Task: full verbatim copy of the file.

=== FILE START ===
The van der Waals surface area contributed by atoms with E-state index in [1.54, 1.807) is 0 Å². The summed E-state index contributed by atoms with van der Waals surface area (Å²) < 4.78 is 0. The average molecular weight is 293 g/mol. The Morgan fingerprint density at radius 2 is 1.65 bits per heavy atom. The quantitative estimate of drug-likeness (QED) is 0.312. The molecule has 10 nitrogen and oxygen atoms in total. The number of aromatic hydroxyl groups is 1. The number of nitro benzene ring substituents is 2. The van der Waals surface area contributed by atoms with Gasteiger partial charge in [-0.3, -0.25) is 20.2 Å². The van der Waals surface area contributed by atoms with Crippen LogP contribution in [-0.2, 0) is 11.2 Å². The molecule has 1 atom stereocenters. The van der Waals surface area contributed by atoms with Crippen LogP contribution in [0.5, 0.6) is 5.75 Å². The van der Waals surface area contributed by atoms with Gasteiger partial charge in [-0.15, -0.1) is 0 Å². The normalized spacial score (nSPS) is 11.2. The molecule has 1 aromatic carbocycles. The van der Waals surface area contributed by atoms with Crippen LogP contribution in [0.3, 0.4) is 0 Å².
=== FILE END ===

The van der Waals surface area contributed by atoms with E-state index in [1.54, 1.807) is 0 Å². The summed E-state index contributed by atoms with van der Waals surface area (Å²) < 4.78 is 0. The average molecular weight is 293 g/mol. The Morgan fingerprint density at radius 2 is 1.65 bits per heavy atom. The quantitative estimate of drug-likeness (QED) is 0.312. The molecule has 10 nitrogen and oxygen atoms in total. The number of aromatic hydroxyl groups is 1. The number of nitro benzene ring substituents is 2. The van der Waals surface area contributed by atoms with Gasteiger partial charge in [-0.3, -0.25) is 20.2 Å². The van der Waals surface area contributed by atoms with Crippen LogP contribution in [-0.2, 0) is 11.2 Å². The molecule has 1 atom stereocenters. The van der Waals surface area contributed by atoms with Crippen LogP contribution in [0.5, 0.6) is 5.75 Å². The van der Waals surface area contributed by atoms with Gasteiger partial charge in [-0.15, -0.1) is 0 Å². The normalized spacial score (nSPS) is 11.2. The molecule has 1 aromatic carbocycles. The van der Waals surface area contributed by atoms with Crippen LogP contribution in [0.3, 0.4) is 0 Å².